Need to create a login? Want to change your email address or password? Forgot your password?

  1. Sign in to Customer Care using your account number or postal address.
  2. Select Email/Password Information.
  3. Enter your new information and click on Save My Changes.

Locked out of your account? Get help here.

Subscribers can find additional help here.

Not a subscriber? Subscribe today!

Get Access to Print and Digital for $23.99.
Subscribe for Full Access
Get Access to Print and Digital for $23.99.

Nuclear

Weekly Review

People around the world celebrated the passing of another year as 2012 began. The first to ring in the new year were the South Pacific nations of Samoa and Tokelau,…

Read more

Weekly Review

Workers at Japanâ??s crippled Fukushima nuclear plant, where 110,000 tons of radioactive water have collected since an earthquake and tsunami in March, were forced to suspend a new filtration scheme…

Read more

Weekly Review

A Small Family. While being questioned about his abuses of power, ousted 82-year-old Egyptian president Hosni Mubarak reportedly suffered a heart attack and was rushed to a hospital in the…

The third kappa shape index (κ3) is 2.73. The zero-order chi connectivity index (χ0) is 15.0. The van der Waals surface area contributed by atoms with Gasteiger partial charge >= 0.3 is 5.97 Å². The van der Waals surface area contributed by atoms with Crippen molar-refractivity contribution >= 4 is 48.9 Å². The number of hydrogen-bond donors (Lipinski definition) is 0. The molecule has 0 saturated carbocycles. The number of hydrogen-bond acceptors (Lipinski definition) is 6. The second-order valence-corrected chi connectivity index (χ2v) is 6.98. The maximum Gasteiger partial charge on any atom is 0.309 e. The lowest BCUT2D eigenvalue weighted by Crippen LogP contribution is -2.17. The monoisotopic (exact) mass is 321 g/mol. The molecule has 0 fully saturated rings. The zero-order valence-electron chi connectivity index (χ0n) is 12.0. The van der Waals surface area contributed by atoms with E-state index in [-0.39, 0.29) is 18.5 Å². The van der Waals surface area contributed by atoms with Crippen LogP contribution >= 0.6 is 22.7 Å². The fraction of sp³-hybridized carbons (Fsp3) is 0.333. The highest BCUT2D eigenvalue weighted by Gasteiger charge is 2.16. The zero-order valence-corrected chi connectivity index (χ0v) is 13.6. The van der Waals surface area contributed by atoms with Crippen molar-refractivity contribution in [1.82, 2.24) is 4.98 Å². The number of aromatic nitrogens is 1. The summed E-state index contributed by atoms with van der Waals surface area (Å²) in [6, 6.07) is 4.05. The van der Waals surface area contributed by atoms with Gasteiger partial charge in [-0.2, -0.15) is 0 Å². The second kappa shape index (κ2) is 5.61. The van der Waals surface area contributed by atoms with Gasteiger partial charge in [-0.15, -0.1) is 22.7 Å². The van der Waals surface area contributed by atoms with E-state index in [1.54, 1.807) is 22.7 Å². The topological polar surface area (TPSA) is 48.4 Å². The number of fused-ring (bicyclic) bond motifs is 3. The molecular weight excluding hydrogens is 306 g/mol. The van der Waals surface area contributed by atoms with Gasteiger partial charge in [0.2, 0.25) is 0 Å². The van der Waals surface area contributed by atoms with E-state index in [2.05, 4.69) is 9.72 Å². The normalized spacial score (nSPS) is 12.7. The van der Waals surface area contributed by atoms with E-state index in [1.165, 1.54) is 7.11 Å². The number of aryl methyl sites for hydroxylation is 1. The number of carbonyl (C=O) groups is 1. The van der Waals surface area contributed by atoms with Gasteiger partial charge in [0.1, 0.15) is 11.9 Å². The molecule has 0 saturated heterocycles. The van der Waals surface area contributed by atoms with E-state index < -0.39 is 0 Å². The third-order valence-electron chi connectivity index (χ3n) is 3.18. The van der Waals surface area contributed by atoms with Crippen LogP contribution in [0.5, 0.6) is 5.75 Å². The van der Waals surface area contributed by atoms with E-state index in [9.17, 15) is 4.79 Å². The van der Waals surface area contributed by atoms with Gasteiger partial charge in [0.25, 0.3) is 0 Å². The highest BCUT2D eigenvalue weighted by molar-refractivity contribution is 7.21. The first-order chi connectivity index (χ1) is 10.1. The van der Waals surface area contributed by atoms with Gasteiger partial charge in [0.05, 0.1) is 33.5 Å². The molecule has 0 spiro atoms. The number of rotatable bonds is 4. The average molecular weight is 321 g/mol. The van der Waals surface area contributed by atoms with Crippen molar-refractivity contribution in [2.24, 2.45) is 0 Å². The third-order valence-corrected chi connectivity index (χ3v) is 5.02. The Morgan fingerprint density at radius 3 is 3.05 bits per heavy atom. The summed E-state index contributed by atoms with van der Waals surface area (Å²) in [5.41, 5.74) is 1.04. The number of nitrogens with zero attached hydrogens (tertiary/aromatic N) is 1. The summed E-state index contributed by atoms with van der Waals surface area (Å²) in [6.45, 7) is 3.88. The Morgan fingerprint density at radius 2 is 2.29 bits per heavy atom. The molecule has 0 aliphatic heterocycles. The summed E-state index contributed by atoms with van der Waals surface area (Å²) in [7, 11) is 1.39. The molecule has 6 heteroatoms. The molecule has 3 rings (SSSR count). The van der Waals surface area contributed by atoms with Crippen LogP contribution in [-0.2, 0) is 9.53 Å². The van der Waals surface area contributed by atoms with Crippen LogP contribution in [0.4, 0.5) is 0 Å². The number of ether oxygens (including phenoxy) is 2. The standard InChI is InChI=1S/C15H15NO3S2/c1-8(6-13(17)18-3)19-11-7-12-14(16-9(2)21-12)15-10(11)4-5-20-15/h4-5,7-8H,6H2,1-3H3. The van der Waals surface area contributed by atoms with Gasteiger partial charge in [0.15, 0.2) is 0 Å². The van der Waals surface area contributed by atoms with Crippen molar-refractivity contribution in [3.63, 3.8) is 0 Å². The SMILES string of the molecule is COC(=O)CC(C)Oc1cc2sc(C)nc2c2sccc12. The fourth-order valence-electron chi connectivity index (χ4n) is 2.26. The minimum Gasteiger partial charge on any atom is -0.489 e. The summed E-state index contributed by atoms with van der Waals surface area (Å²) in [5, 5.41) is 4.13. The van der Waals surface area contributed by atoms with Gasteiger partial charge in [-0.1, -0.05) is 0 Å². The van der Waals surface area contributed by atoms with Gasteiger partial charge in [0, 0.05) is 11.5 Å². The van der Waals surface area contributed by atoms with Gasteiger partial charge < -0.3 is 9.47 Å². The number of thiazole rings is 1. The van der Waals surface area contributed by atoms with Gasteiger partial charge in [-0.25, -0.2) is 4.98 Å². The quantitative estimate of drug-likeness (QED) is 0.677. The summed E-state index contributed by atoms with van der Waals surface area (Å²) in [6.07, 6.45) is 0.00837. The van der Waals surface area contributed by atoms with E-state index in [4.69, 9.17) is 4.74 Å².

Read more

Weekly Review

A kinkajou, 1886. Less than an hour and a half before a budget-negotiation stalemate would have necessitated the first U.S. government shutdown since 1995, Democrats and Republicans worked out a…

Read more

Weekly Review

Libyan antigovernment forces, whose swift advance under coalition air strikes was slowed fifty miles outside Muammar Qaddafiâ??s home city of Sirte, signed an oil deal with Qatar, which officially recognized…

Read more

Weekly Review

An American cattleman. With 112 missiles fired at Libyan military targets, the United States and allies commenced Operation Odyssey Dawn. The military attack followed a United Nations Security Council resolution…

Read more

Weekly Review

The wire master and his puppets, 1875. A 9.0-magnitude earthquake in northeast Japan triggered a massive tsunami, killing at least 10,000 people in what Prime Minister Naoto Kan called the…

Read more

Weekly Review

A kinkajou, 1886. Letter bombs made from videocassette boxes, gunpowder, and nine-volt batteries exploded at the Chilean and Swiss embassies in Rome, injuring two. The Informal Federation of Anarchists claimed…

Read more

Weekly Review

A Small Family. One of the 250,000 American diplomatic cables released by WikiLeaks revealed that, after Googling themselves, Chinaâ??s leaders pressured Google to censor its Internet search results last year.…

Read more